Miles Macdonell Collegiate has been going the extra step to welcome new students into the school the past two years.
For 2014-15, the East Kildonan school is kicking it up a notch.
For the third installment of the R U BUCK ENUF? event on Sept. 11, the school is inviting The Amazing Race Canada participants Nicole and Cormac Foster, the latter a 2012 grad of the school, to help out. As well, Energy 106 hosts Jordan Knight and Chris Reid will be on-site broadcasting.
Organizing teacher Colin McDonald brought the idea from his former school, John Henderson Junior High School, where incoming students participated in an "intramural all-nighter."
McDonald modified the idea to make it a cross between the Survivor and The Amazing Race reality television game shows in order to get pupils to explore their new surroundings.
"When I made the jump to high school, I said ‘Why not add something like this for the Grade 10s, because it’s very intimidating,’" he said. "I came up with the idea of doing something fun where we get them exposed to the whole school.
"It’s really grown; it’s a really positive thing this year."
McDonald explained the teams will include about 10 to 12 members apiece, and he hopes to have about half the incoming Grade 10s participate, as it is not a mandatory event.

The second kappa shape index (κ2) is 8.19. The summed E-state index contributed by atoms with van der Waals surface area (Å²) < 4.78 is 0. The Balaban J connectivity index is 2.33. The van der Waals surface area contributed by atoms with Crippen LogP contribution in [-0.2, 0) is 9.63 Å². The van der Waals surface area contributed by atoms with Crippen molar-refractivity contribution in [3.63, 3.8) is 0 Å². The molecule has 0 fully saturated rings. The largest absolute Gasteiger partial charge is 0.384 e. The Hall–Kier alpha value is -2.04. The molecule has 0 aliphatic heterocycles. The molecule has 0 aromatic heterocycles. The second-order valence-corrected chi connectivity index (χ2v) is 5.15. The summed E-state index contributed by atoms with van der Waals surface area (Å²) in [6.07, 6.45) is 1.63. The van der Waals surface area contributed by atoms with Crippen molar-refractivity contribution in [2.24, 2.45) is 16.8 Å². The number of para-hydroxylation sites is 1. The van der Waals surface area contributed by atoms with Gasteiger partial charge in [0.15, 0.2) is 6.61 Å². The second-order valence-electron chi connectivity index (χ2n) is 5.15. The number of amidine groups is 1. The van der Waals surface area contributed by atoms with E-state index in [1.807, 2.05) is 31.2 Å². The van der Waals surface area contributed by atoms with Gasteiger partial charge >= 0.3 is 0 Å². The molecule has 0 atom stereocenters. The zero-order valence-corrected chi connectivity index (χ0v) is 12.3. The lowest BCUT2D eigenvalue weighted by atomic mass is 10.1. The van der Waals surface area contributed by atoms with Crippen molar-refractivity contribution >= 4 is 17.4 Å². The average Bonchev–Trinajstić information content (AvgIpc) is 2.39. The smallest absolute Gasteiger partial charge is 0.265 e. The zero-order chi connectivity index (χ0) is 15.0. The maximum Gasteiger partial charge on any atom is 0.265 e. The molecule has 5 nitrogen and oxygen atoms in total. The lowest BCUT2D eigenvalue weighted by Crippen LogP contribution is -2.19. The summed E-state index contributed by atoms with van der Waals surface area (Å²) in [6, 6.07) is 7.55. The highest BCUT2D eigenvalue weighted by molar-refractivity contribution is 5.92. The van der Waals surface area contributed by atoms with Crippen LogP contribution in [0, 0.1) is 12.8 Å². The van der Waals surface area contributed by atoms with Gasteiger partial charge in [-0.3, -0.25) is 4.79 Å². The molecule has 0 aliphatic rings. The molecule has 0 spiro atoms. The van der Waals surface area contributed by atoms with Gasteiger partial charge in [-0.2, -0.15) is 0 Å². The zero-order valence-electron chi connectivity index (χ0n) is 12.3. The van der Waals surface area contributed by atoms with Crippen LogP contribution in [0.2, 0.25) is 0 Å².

Registration is $10 per student and includes a T-shirt, pizza dinner, and other goodies.
McDonald said he is hoping to spread the concept, as he invited a staff member and student council member from some other River East Transcona School Division schools to participate.
Organizer Andrew Hector, who will be entering Grade 12 this fall, recalled his participation in the inaugural event. He said since there are several feeder schools that funnel students to Miles Macdonell, he appreciated the opportunity to meet those he didn’t know previously.
"There’s a physical and a mental part to it, so you have to interact as one unit to get to your next task," Hector said.
Fellow organizer Brae Brandt, also entering Grade 12, said she was still learning about the school when she helped out with last year’s event, discovering the school’s foods room. She added the difference in the community immediately afterward is tangible.
"You notice the buzz the day after," Brandt said. "In the tunnel, everyone’s talking, everyone’s excited, and it’s a whole different atmosphere."
The Fosters, meanwhile, are thrilled to be able to use their newfound celebrity in positive ways, including passing on a message of never giving up. Though Cormac didn’t get to participate in the event in previous years, he understands its importance.
"You start to develop a connection with the school and be proud to be a Buckeye," said Cormac, who attended the school for Grades 11 and 12.